Reminders of death are bad Feng Shui because they affect emotions negatively.

A piece of furniture, on the other hand, has been processed in a way that chi is added to the piece of furniture as the carpenter or laborer works on building it. Most furniture has been treated to do well over time and not get faded.

Wooden furniture is further charged by your own care whenever you dust it or clean it with a special blend to nurture the wood and keep it fresh looking. The same applies to bamboo.

Use Only Plants or Representations of Plants that Activate Chi

Dried plants and flowers are bad Feng Shui, but most people don’t know it.

It is easier to count the few homes where I have not found dried plants or flowers, than the hundreds of homes where I have had to ask clients to remove them.

Many people are surprised to learn that these decorations do more damage than good to a home (or business).

When decorating your home with plants or flowers there are only three options that have good Feng Shui:

  1. Real plants and flowers. (remove fresh flowers as soon as they start to wilt)
  2. Silk plants and flowers
  3. Crystal plants, trees or flowers.

Do not use plastic plants or flowers. They are cheap and tacky looking. Plastic is also considered dead in terms of chi.

Replace fresh flowers as soon as they start to wilt.

Healthy live plants add vitality to any home.

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22 Comments:

  1. Well said, Moni. Totally agree personally and from a vibrational-energetic-chi standpoint.

  2. This is one I love because it is so logical, I can actually remember. Can’t think of much lying dead around a home that feels like good chi. Thank you, Moni. Great Feng Shui Myth Busting!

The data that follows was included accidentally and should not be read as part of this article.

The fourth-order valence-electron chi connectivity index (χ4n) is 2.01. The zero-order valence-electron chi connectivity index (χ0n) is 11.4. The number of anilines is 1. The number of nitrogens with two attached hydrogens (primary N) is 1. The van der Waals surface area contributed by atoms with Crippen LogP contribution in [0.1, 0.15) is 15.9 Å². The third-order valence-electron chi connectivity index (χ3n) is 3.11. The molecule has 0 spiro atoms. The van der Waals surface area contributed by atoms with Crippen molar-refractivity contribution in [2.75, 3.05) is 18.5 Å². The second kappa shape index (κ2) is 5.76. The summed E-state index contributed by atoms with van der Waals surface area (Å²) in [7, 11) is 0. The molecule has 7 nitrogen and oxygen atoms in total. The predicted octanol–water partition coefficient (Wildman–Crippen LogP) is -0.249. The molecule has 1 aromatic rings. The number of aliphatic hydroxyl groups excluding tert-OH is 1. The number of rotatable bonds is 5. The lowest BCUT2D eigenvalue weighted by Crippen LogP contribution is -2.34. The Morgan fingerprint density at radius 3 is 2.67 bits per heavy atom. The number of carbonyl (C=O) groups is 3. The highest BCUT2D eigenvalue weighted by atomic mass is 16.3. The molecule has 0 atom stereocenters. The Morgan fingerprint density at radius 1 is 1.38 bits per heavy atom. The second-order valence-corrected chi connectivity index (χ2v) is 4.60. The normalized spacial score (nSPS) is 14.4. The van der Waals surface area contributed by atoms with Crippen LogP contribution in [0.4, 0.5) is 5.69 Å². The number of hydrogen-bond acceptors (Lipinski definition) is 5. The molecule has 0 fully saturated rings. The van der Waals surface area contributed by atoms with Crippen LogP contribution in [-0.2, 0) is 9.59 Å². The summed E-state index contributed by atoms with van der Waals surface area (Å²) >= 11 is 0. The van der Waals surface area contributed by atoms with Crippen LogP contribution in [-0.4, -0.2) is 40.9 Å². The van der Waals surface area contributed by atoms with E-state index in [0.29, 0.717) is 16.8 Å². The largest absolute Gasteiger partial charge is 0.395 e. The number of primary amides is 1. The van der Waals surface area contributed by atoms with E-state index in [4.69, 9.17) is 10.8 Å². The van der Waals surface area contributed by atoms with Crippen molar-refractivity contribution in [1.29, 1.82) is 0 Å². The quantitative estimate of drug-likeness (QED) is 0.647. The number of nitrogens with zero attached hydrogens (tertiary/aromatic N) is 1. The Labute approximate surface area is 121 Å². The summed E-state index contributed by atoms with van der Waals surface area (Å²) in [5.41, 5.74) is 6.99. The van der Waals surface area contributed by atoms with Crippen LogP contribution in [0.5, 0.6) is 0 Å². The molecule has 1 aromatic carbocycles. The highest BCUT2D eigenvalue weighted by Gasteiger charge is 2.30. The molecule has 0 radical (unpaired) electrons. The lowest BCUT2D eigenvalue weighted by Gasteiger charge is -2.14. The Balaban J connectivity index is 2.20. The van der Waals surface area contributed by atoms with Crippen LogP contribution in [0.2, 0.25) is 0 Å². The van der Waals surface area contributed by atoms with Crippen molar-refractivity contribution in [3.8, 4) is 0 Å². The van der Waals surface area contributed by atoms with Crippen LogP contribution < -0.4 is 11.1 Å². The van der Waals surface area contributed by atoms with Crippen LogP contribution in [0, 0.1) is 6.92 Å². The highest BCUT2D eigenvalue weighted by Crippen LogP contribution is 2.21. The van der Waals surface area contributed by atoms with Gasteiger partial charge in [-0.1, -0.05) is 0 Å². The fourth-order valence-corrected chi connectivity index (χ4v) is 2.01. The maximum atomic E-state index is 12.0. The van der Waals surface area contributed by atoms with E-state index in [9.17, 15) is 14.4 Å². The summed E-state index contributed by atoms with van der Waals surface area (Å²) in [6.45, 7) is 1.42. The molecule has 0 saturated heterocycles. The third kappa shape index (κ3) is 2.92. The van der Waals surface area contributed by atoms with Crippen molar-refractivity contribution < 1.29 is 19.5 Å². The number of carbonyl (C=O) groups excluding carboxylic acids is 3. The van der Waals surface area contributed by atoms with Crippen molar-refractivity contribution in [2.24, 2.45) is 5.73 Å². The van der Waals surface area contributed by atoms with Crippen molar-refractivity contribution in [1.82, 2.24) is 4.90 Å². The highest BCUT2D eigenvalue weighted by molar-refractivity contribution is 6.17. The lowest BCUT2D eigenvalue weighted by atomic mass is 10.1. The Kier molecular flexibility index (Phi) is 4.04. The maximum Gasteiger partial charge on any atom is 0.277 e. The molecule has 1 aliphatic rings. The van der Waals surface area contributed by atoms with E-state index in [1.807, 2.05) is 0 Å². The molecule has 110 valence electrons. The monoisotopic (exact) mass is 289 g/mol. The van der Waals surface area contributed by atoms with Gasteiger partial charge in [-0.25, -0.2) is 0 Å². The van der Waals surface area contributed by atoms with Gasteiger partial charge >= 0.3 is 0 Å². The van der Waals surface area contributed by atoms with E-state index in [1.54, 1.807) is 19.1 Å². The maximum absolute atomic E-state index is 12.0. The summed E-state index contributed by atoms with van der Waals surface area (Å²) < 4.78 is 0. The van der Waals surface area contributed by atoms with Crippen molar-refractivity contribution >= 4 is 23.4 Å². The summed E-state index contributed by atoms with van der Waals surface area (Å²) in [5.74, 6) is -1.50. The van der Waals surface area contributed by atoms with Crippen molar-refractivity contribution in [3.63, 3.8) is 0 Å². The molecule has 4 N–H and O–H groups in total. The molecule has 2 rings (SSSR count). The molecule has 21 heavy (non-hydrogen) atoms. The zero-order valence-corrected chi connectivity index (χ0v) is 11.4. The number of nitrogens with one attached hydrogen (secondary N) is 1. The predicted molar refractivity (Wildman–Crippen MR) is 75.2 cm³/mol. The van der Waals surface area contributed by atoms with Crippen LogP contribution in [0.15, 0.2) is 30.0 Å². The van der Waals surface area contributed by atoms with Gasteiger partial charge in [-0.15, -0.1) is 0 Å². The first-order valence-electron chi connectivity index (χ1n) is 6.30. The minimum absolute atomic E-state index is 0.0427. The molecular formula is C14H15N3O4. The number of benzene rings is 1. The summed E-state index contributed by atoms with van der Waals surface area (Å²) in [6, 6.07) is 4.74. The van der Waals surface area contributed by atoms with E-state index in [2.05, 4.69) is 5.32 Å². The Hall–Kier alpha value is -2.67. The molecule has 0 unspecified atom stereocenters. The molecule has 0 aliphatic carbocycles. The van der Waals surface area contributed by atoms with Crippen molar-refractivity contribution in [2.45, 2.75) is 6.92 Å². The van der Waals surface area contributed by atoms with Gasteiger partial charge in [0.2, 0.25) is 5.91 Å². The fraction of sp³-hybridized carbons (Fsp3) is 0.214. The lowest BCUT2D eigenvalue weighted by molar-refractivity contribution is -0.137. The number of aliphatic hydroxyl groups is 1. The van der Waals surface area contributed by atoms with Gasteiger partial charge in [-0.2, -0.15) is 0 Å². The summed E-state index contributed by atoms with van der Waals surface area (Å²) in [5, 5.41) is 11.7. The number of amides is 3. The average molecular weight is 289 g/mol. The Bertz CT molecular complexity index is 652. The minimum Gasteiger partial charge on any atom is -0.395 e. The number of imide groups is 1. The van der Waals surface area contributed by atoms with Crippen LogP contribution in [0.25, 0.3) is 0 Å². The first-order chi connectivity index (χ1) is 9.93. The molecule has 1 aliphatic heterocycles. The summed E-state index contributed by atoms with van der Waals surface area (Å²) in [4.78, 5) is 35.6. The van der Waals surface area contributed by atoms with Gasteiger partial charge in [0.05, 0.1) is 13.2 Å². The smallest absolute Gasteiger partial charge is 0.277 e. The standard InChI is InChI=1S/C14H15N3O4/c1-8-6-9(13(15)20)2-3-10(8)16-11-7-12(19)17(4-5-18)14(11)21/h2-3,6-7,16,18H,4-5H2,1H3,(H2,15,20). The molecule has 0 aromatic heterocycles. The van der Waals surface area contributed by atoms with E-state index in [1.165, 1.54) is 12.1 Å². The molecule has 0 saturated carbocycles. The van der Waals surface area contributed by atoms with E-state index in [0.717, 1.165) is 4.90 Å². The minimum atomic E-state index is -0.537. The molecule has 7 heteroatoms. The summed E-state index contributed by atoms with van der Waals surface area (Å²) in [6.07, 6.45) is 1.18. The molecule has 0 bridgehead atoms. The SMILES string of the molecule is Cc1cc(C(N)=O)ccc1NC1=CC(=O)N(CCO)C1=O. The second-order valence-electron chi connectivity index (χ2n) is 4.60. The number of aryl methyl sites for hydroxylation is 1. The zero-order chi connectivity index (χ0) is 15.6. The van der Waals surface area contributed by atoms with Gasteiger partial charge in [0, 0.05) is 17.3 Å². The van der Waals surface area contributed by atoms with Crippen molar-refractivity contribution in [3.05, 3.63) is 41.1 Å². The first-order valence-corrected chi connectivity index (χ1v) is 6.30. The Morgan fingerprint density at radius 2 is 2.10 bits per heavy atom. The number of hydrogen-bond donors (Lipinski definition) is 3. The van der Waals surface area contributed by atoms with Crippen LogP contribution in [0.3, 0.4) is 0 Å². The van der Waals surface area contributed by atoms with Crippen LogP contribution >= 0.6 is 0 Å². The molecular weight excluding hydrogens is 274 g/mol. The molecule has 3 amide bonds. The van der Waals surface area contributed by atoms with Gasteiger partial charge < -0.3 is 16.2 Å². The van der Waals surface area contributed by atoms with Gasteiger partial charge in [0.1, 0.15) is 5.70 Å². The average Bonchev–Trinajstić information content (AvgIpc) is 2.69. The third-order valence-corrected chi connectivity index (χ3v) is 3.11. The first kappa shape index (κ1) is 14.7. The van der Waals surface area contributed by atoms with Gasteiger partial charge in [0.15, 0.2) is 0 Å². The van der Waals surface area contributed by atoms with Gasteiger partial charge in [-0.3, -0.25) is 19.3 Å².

• Sharon, it should be common sense, right? Yet, as a Feng Shui consultant, you find dried plants everywhere! It feels to me like the story “The Emperor Has No Clothes,” like no one wants to admit how horrible these arrangements look after a very short time. I guess this is someone everyone can relate to. I remember as a child, long before I knew Feng Shui, trying to dust some dried flower arrangement that really needed it at my grandma’s and feeling so frustrated that the petals would disintegrate with dusting!

  3. Moni, I loved the foundation on which your article is based. At one time I only had a few Silk Plants in my home and when I did my big move, I left them all behind.

    I do have a question for you though. I have been a collector of Animal Skulls and also feathers for many years. I have Bear, Coyote, Horse and Deer because they integrate well with my West Coast Indian Masks and Totem.

    Is this “good or bad” Feng Shui?

    • Mahala, in theory, it is bad Feng Shui. They are reminders of death. The only way I can see skulls not draining a home’s vitality is if you place them in an altar, if such an altar would be congruent with your beliefs and spiritual practices. Feathers are OK, because they are gifts from Heaven.

      • I have certain areas that are my Altars…three to be precise…Two Skulls and a Totem are in one area and two skulls with a beautiful watercolor of a Horse are where the Deer and Horse are. I have done much with animal medicine in all kinds of different way, and feel honored to have the energy of my Totem, which is Bear, and Coyote, the Trickster, whom I have always loved. The Deer and Horse represent the balance of the Predators. Maybe I am just attempting to justify…I do not know. I have lived with them for a very long time and they do not seem to affect me negatively.

        Your thoughts?

        • You can always test. Try placing them in an altar for one week and see how you feel. Then put them back in their previous places and see how that feels.

  4. Darling Moni,

    My Bear Totem is 4 1/2 feet tall by 38″ wide…LOL! It would never fit on my Altar. My Altar, which is a wooden Chinese chest, has Quan Yin and many crystals on it and is only 2 feet wide. I guess if I took her and the crystals off, there might be room for the Horse by itself…then I would have play around with the others…

    I will however, dowse for the energy and see what I can feel. How does that sound?